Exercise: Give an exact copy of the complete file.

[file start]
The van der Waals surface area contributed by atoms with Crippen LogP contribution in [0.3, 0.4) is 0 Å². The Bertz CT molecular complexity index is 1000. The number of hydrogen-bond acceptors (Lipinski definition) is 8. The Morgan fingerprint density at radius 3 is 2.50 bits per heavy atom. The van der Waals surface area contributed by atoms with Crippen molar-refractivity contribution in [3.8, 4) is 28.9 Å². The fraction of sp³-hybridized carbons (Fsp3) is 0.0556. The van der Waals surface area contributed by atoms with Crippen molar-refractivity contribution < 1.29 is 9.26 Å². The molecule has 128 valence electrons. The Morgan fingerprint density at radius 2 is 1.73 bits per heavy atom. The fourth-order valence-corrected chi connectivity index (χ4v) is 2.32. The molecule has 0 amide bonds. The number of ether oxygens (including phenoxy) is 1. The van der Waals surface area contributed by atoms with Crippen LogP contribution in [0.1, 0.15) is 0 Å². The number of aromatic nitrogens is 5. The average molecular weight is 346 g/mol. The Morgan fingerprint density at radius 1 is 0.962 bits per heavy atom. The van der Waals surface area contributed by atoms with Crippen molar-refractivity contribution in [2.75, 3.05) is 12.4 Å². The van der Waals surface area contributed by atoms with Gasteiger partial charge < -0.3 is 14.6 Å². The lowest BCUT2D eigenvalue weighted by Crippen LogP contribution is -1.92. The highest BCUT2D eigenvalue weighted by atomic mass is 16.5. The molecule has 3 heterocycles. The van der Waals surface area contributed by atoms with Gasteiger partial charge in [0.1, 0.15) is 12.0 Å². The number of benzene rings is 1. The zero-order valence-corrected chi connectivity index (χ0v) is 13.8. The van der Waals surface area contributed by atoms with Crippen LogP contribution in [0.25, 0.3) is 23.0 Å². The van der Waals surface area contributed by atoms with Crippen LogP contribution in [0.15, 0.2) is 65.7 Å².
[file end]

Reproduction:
The van der Waals surface area contributed by atoms with Crippen LogP contribution in [0.3, 0.4) is 0 Å². The Bertz CT molecular complexity index is 1000. The number of hydrogen-bond acceptors (Lipinski definition) is 8. The Morgan fingerprint density at radius 3 is 2.50 bits per heavy atom. The van der Waals surface area contributed by atoms with Crippen molar-refractivity contribution in [3.8, 4) is 28.9 Å². The fraction of sp³-hybridized carbons (Fsp3) is 0.0556. The van der Waals surface area contributed by atoms with Crippen molar-refractivity contribution < 1.29 is 9.26 Å². The molecule has 128 valence electrons. The Morgan fingerprint density at radius 2 is 1.73 bits per heavy atom. The fourth-order valence-corrected chi connectivity index (χ4v) is 2.32. The molecule has 0 amide bonds. The number of ether oxygens (including phenoxy) is 1. The van der Waals surface area contributed by atoms with Crippen LogP contribution in [0.1, 0.15) is 0 Å². The number of aromatic nitrogens is 5. The average molecular weight is 346 g/mol. The Morgan fingerprint density at radius 1 is 0.962 bits per heavy atom. The van der Waals surface area contributed by atoms with Crippen molar-refractivity contribution in [2.75, 3.05) is 12.4 Å². The van der Waals surface area contributed by atoms with Gasteiger partial charge < -0.3 is 14.6 Å². The lowest BCUT2D eigenvalue weighted by Crippen LogP contribution is -1.92. The highest BCUT2D eigenvalue weighted by atomic mass is 16.5. The molecule has 3 heterocycles. The van der Waals surface area contributed by atoms with Gasteiger partial charge in [0.1, 0.15) is 12.0 Å². The number of benzene rings is 1. The zero-order valence-corrected chi connectivity index (χ0v) is 13.8. The van der Waals surface area contributed by atoms with Crippen LogP contribution in [0.25, 0.3) is 23.0 Å². The van der Waals surface area contributed by atoms with Crippen LogP contribution in [0.15, 0.2) is 65.7 Å².